But Kennedy says endorsements won’t ultimately decide the race and has focused on meeting voters face-to-face in what his campaign has dubbed “24 hour campaign days.” 

“From being out and around as aggressively as we have been over the past couple of weeks, and past couple of days, [I’ve seen] an enormous amount of support for our campaign, literally from every corner of our commonwealth,” Kennedy said in a phone interview with The Hill while en route to a campaign event. “We’ve got to get folks out [to vote].” 

Kennedy did note the unusual circumstances. This will be the commonwealth’s first statewide election that features a vote-by-mail option amid the pandemic. He argued that since early voting is already underway, he’s taking polls “with a pretty good grain of salt.” 

The congressman has made a point of reaching out to members of Massachusetts’s Black community throughout the campaign, addressing the nationwide issue of racial injustice head-on. 

“For those that continue to say that these issues of racial injustice and of the devaluation of Black lives, that that is not a real or systemic thing, how many times do we have to see it on video?” Kennedy said. 

The issue became front and center in the campaign last month after the father of DJ Henry, an unarmed Black teenager who was shot and killed by a police officer in 2010, accused Markey of dismissing the family after Henry’s death. 

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Markey was quick to issue an apology and called on the Justice Department to reopen Henry’s case. Kennedy has a close relationship with the Henry family, who has endorsed his Senate bid. 

Markey’s supporters and critics frequently argue that Kennedy does not have a good answer when asked why he’s challenging Markey, implying that the move is meant to tick another box on his political résumé. 

Kennedy and his supporters, in turn, argue that Markey has gone Washington.

“I believe that Massachusetts should be getting everything they possibly can out of our senator, and I don’t think we’re getting it,” Kennedy said when asked why a Democratic primary voter in the state should vote for him.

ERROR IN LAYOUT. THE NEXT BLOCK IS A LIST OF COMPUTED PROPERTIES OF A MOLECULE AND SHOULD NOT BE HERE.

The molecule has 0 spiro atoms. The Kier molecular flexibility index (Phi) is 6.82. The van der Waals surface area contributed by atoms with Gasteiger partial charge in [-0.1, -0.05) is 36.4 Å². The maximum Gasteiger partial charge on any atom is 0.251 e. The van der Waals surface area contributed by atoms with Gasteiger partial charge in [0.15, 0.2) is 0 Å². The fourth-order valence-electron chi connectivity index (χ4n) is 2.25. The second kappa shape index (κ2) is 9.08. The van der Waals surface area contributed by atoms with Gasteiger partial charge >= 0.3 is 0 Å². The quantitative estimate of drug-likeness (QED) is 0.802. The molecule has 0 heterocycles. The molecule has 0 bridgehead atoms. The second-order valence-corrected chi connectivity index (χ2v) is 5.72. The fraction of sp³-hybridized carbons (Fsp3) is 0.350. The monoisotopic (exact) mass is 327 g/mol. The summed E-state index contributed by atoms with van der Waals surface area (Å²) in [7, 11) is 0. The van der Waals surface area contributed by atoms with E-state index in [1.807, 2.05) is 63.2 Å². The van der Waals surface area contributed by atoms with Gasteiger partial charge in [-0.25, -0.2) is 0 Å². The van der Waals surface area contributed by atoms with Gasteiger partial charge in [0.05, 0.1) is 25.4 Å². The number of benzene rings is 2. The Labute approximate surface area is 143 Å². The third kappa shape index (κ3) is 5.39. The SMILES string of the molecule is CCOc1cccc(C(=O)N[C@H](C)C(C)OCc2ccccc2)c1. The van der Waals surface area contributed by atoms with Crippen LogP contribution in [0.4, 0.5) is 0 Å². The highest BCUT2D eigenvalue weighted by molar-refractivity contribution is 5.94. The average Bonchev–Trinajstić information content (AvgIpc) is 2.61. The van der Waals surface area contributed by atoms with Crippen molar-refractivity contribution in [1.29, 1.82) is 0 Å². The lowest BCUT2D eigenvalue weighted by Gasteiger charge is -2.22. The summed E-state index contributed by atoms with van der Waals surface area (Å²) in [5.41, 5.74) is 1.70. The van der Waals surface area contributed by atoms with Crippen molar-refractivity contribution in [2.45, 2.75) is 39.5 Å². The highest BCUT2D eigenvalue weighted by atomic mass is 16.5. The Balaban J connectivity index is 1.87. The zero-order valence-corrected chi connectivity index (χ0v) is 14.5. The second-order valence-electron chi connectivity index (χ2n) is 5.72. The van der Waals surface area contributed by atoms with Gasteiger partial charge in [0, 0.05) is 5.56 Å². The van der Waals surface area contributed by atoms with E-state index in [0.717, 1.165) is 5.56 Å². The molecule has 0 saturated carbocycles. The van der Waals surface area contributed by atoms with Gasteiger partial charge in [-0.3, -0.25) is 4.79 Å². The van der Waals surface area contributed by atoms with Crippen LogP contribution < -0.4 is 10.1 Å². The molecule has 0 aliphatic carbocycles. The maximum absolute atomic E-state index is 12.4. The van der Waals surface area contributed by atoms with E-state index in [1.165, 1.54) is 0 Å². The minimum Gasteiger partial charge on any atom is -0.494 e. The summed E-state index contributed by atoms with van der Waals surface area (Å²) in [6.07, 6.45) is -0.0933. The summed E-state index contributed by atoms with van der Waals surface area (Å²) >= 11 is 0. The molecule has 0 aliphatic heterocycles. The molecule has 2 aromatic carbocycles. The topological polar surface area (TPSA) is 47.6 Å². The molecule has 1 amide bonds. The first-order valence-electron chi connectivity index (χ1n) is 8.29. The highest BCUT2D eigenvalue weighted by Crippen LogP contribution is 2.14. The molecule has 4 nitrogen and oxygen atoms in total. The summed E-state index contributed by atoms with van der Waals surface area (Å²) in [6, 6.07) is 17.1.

The Kennedy family name was drawn into the battle after Markey in a campaign ad referenced President John F. Kennedy’s 1961 inaugural address. 

“We asked what we could do for our country. We went out, we did it,” Markey said in the three-minute ad, referencing Kennedy’s quote. “With all due respect, it's time to start asking what your country can do for you.” Markey did not directly address his primary opponent in the spot. 

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The congressman quickly hit back at Markey, accusing the senator of “weaponizing” his family’s history.

“I didn’t [bring my family into the race],” Joe KennedyJoseph (Joe) Patrick KennedyFive centrist Democrats oppose Pelosi for Speaker in tight vote LIVE COVERAGE: House votes to name Speaker Government spending bill to include bipartisan energy provisions MORE said. “The senator did.” 

Kennedy then began featuring footage of JFK, RFK and the late Sen. Ted Kennedy (D-Mass.) in has ads. His grandmother, Ethel Skakel Kennedy, 92, even recorded a spot encouraging voters to support her grandson. 

In recent days, the campaign has taken on darker tones, with Kennedy raising the alarm over online harassment against his family and supporters. 

Kennedy’s campaign manager, Nick Clemons, penned an email to Walsh, copying members of the press earlier this week, in which he demanded that Markey publicly end attacks, though he said he did not believe the harassment was coming from anyone on the Markey campaign’s payroll. Clemons included screenshots of the harassment that showed graphic references to the assassinations of JFK and RFK. 

Walsh defended the Markey camp in a series of tweets, saying Markey had condemned the attacks multiple times and that Clemons was “choosing to end the campaign with crocodile tears.” 

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“They’re making charges that are deliberately disingenuous and deceitful,” said Walsh. 

He noted that the campaign recently reported a suspicious Twitter account, with the handle “Markeychusetts,”  that had made negative remarks about Kennedy to the FBI. 

Additionally, Walsh said that the Markey had its fair share of negativity thrown at it from self-identified Kennedy supporters, giving an example of a truck blaring negative messages about the senator at campaign events. 

“The two most popular things in Massachusetts are politics and sports, and sometimes they’re one in the same,” Marsh said. “But I can’t remember ever seeing anything quite like this.”